Stacking the odds in our favour: Understanding the extent of the problem and setting the expectation for the client
Often the constraints we work with determine the extent to which we can deploy all of the available control methods. That’s what makes ant control challenging and why successful ant control is rarely achieved by DIY remedies. That is great news for us as Pest Professionals but in no way makes it easier for us to satisfy our client’s expectations. For example, some sites do not allow us to deploy residual sprays because they are sensitive in nature (e.g. hospitals) or restricted by their construction (e.g. units). We often find there are limited voids in which to deploy dusts or simply the source of the ant problem is outside our jurisdiction.
What do I mean by that?
Many ant species have the ability to forage large distances and we can often find that the ant problem we are being asked to address is coming from outside the property boundaries which we have been asked to manage. This immediately creates an imbalance between our ability to achieve control and our client’s expectations.
As discussed last issue, ant control whether it be, domestic or commercial in nature has no silver bullet. With ant control consistency to approach is the key to success.
Whenever we approach a job we must address a number of important questions.
Why have we been called there?(What is the problem in the client’s eyes?)
You may find that the client wants the ants controlled just inside and are not worried about outside. As the pest professional, it may be important to treat outside if you believe the source of the internal problem is from outside. However if you determine that the ant activity outside has nothing to do with the internal problem this will immediately reduce the scope of the treatment. In this situation, why treat these areas if the client doesn’t expect or require it.
Where and when do they have this problem? Ants are not always visible all day. For example a restaurant may only see them during and after food preparation. An appointment first in the morning may only show part of the problem.
Ask your client what their expectation is of the service?
This is really important to understand so that once your inspection is complete you can determine the likelihood of achieving this result OR allow you to reset their expectation.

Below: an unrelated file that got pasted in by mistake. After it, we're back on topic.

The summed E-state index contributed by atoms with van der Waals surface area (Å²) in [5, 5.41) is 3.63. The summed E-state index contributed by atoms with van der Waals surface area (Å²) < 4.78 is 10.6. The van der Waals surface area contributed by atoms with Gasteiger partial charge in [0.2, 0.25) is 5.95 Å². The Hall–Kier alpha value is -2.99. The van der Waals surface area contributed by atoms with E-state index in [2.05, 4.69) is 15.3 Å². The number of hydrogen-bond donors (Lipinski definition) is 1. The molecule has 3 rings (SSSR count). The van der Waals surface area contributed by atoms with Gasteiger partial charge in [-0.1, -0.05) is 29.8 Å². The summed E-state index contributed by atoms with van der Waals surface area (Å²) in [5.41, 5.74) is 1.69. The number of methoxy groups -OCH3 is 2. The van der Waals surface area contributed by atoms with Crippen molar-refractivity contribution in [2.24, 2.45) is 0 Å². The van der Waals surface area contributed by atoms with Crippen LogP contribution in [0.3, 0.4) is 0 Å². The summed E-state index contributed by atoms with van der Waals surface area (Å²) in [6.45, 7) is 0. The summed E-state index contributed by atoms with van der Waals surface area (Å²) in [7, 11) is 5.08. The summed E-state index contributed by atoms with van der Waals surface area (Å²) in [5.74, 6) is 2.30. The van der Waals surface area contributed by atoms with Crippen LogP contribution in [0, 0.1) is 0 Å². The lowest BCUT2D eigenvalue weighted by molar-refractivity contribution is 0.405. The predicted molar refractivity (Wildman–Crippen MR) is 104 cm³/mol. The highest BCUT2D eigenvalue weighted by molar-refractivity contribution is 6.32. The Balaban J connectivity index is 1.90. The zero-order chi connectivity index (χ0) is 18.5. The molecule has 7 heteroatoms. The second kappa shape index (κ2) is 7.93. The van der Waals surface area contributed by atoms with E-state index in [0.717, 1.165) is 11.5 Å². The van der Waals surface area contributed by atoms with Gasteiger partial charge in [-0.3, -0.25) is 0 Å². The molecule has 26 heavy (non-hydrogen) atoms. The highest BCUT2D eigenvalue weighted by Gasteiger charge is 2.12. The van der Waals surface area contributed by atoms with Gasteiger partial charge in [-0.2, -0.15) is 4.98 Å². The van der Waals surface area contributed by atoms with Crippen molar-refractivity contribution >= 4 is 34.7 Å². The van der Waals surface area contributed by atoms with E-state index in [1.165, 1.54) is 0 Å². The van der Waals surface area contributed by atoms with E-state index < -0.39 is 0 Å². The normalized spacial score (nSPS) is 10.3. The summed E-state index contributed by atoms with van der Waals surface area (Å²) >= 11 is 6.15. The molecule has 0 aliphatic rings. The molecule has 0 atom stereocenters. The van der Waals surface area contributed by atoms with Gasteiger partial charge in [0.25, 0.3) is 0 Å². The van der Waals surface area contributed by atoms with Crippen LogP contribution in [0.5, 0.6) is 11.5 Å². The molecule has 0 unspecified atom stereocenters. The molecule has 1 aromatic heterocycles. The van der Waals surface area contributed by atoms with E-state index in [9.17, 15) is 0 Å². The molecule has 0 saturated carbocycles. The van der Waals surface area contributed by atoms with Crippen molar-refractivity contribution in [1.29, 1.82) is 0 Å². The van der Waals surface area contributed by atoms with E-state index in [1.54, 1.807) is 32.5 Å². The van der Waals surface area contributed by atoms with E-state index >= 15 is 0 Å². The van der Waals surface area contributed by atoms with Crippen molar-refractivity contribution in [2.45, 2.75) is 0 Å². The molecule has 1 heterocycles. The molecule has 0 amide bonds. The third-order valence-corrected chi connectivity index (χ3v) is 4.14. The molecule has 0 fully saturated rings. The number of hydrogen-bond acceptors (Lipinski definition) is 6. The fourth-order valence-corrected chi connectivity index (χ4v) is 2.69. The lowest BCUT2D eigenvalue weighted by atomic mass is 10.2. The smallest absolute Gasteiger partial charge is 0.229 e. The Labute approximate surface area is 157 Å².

It is now time to conduct your inspection. As pest professionals and business people, time is valuable and the temptation is always to pull the trigger before inspection but I cannot emphasise the importance of this step enough. As little as 10-15 minutes of intense site inspection (more is always better of course) will be invaluable in determining the extent of the infestation. Starting where the problem was reported by the client try to answer as many of these questions as possible
Why do you think they are there?
If it is a food source what type of food is it, sugar, oils/fats, protein?
Where are they coming from? Look for trails. Are they just inside, outside coming inside, or outside only?
Combining at least these 2 bits of information together along with the physical attributes of the ants themselves will go a long way to identification.
We are now in a position to predict possibly where ants maybe nesting. (single site or multiple sites). If we find the location of the nest/s we have a far greater chance of success and will likely control the infestation much faster than if we try to control an ant infestation remotely. We can also predict the size of the infestation/colony
We are now in a position to address the following and communicate our plan with the client?
· Why they are there.
· What are they feeding on.
· Where are they coming from and possible nesting locations.
· The extent of the infestation.
· Set the expectation of the client.
If the expectation can be met, armed with this knowledge you will be confident of predicting a favourable outcome to the client. However, if the answers to some of these questions are not able to be determined, at least you can begin the service by setting a realistic expectation with the client.
“I have determined that you have an infestation of White-footed Black House Ant. They are attracted to the spills created around the coffee machine and the post-mix taps. They are coming to feed on the sugar in these areas. I know that this species is coming from next door and possibly beyond. They can travel large distances and are a complex colony species with to deal with. Without being able to treat nesting areas directly we may not be able to control the colony. However, I can deal with the ant problems in your building and provide some immediate relief. We can improve the sanitation procedures around the machines so they are not so attractive and with some regular services we can manage the problem for you.”
As you can see, the expectation with the client has now been set. Under those conditions you are confident of delivering the result and the client is clear what the goal is you have in mind. If there is a problem with your proposal (and there could be), you are now at least in a position in which to work from. The alternative of listening to the client and “pulling the trigger” (i.e. putting in place a standard treatment program) sets the expectation with the client of success no matter what.